Feature image via Aljazeera America
A federal judge has ruled certain provisions of a severely restrictive Texas abortion law unconstitutional, a decision that will keep clinics open to serve the women who need them.
The law in question is most commonly known as House Bill 2 — the bill State Senator Wendy Davis famously filibustered in summer 2013. After it passed into law, several abortion providers sued the state. In his ruling today, Judge Lee Yeakel didn’t mince words when he explained his decision to strike down a requirement that clinics meet the standards of ambulatory surgical centers like minimum doorway sizes and pipelines for anesthesia. At most, eight clinics would have remained open after the law went into effect Monday and would have each had to serve 7,500-10,000 patients per year.
“Even if the remaining clinics could meet the demand, the court concludes that the practical impact on Texas women due to the clinics’ closure statewide would operate for a significant number of women in Texas just as drastically as a complete ban on abortion,” he wrote in the ruling. The requirement “burdens Texas women in a way incompatible with the principles of personal freedom and privacy protected by the United States Constitution for the 40 years since Roe v. Wade.”
Yeakel also granted an exemption to a provision requiring the abortion doctor have hospital admitting privileges to Whole Women’s Health in McAllen and Reproductive Services in El Paso, which had already shut down after not being able to meet the requirement. The McAllen clinic could reopen within 48 hours, the Texas Tribune reports. He points out the extreme wrongness of the state’s claim that the closure of all clinics in rural areas will not inhibit the ability of rural women to get an abortion, especially those who are poor, and points out the class issues inherent in abortion access.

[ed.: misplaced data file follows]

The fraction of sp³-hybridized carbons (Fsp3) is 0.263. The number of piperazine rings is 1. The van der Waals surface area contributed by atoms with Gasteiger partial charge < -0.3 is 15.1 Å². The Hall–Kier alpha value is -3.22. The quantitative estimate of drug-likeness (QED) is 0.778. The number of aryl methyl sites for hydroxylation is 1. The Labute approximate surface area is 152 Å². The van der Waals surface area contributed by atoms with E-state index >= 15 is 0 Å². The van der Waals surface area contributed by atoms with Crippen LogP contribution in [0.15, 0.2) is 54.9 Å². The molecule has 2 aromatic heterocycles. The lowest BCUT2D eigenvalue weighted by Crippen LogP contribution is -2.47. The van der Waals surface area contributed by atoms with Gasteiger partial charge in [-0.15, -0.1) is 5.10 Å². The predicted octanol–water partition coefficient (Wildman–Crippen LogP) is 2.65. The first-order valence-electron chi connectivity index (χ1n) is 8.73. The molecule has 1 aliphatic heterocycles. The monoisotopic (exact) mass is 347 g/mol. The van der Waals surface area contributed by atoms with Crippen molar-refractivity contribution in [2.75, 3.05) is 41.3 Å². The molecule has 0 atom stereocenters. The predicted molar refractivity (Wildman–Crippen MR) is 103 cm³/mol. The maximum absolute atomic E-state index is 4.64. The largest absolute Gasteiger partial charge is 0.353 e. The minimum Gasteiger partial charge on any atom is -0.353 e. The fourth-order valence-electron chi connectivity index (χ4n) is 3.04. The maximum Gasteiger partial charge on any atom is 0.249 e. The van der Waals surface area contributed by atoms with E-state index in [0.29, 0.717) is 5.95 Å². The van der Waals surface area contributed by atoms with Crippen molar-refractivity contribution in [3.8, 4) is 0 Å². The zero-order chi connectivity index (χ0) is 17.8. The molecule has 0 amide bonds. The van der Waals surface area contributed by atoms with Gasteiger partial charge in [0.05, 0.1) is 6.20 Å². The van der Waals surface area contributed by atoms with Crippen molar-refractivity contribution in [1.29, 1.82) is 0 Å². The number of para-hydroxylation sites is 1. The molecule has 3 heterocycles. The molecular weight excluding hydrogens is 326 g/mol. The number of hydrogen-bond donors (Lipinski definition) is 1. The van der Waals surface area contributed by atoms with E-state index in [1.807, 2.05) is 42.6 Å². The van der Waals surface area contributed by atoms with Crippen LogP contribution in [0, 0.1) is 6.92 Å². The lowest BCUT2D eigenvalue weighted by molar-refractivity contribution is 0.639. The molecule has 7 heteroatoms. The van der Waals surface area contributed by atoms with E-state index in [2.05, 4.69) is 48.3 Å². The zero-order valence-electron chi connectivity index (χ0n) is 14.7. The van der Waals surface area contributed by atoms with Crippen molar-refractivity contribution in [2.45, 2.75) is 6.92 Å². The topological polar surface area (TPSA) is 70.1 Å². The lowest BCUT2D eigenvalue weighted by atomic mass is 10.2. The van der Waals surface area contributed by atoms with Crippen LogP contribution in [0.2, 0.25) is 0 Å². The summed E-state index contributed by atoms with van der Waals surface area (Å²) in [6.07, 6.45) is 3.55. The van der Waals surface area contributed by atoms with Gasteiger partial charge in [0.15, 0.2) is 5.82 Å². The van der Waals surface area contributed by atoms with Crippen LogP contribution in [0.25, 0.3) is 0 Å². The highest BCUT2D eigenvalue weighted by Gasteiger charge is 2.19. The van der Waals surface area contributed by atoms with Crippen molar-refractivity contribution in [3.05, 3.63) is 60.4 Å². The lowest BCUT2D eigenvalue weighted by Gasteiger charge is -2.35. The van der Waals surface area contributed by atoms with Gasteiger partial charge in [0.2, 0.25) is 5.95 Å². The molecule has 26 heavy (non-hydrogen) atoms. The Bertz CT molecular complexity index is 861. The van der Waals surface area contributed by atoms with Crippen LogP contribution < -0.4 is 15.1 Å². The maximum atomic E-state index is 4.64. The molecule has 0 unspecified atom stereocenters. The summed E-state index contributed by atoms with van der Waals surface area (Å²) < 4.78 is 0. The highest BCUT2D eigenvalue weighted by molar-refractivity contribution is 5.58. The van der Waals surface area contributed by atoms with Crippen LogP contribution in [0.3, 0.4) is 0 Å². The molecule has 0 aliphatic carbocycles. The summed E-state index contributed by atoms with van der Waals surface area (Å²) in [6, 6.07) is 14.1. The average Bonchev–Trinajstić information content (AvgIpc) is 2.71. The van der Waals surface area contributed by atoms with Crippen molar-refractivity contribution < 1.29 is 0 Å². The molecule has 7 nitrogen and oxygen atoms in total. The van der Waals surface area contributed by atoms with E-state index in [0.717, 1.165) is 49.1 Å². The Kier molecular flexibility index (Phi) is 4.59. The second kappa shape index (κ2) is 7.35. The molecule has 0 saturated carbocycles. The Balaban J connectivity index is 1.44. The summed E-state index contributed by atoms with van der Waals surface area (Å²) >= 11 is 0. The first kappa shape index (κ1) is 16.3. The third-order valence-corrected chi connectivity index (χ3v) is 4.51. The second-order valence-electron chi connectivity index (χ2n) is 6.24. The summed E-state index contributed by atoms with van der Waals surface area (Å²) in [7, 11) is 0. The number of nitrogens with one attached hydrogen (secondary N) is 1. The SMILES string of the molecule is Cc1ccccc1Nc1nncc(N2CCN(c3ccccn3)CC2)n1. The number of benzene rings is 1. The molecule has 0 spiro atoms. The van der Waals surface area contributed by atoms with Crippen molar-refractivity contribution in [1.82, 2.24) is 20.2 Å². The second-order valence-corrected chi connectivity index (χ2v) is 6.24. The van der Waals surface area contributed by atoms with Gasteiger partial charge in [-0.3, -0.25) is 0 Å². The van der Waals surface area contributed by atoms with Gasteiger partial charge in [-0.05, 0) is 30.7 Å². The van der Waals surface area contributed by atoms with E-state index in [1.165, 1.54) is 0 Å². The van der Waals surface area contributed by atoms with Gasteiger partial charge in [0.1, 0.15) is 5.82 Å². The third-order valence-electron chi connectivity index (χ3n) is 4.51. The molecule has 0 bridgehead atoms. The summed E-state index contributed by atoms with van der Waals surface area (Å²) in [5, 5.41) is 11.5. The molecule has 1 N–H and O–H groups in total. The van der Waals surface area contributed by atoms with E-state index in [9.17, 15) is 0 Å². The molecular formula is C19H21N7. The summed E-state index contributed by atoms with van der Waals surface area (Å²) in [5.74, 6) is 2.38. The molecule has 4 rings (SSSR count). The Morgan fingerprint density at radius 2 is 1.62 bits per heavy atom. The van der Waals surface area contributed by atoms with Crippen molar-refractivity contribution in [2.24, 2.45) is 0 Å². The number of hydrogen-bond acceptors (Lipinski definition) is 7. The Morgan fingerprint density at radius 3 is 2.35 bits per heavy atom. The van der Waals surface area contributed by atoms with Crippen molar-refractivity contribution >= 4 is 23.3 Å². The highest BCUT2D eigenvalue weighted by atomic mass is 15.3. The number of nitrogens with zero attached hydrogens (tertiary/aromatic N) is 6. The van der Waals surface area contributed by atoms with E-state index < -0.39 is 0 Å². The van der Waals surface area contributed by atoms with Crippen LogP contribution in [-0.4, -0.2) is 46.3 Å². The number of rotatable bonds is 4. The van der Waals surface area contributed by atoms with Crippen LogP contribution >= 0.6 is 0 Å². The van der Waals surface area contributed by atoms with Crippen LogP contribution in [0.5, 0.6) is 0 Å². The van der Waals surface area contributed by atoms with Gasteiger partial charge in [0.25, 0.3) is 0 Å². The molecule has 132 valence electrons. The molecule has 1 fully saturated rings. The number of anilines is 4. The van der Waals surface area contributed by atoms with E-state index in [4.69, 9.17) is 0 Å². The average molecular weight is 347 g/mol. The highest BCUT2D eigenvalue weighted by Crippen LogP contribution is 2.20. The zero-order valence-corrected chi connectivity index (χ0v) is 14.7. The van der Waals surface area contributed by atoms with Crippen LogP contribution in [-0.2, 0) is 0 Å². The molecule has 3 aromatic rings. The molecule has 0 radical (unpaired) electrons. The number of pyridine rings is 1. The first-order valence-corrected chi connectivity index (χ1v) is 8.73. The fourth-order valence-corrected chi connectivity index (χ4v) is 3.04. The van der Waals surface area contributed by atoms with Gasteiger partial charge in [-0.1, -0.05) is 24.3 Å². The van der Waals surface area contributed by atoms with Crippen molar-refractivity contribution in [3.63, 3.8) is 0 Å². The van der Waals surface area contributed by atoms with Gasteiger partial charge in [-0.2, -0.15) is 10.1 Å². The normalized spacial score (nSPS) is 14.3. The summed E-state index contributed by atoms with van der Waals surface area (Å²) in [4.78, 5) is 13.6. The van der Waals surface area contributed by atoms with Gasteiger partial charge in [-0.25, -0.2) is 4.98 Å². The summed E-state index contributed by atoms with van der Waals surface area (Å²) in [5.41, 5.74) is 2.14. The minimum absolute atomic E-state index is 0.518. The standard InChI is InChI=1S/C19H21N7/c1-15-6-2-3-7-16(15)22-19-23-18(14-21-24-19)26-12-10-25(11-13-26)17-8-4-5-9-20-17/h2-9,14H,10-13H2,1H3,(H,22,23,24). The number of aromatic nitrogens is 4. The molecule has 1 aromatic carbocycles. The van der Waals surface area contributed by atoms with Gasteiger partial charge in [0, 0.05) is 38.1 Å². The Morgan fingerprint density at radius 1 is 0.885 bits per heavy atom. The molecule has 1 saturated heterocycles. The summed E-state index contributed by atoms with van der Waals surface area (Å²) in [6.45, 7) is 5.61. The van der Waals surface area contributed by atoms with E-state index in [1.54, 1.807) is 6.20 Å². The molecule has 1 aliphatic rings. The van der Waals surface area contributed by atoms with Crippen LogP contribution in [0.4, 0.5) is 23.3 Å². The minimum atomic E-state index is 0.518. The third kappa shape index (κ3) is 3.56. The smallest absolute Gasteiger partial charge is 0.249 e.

“A woman with means, the freedom and ability to travel, and the desire to obtain an abortion, will always be able to obtain one,” he wrote. “However, Roe’s essential holding guarantees to all women, not just those of means, the righto a previabilty abortion.”
— Andrea Grimes (@andreagrimes) August 29, 2014
Texas Attorney General Greg Abbott immediately filed an appeal, to the surprise of no one, so HB2 and Texas women’s access to abortion remains under scrutiny. Follow Andrea Grimes, Jessica Luther and Alexa Ura on Twitter for reliable and frequent updates.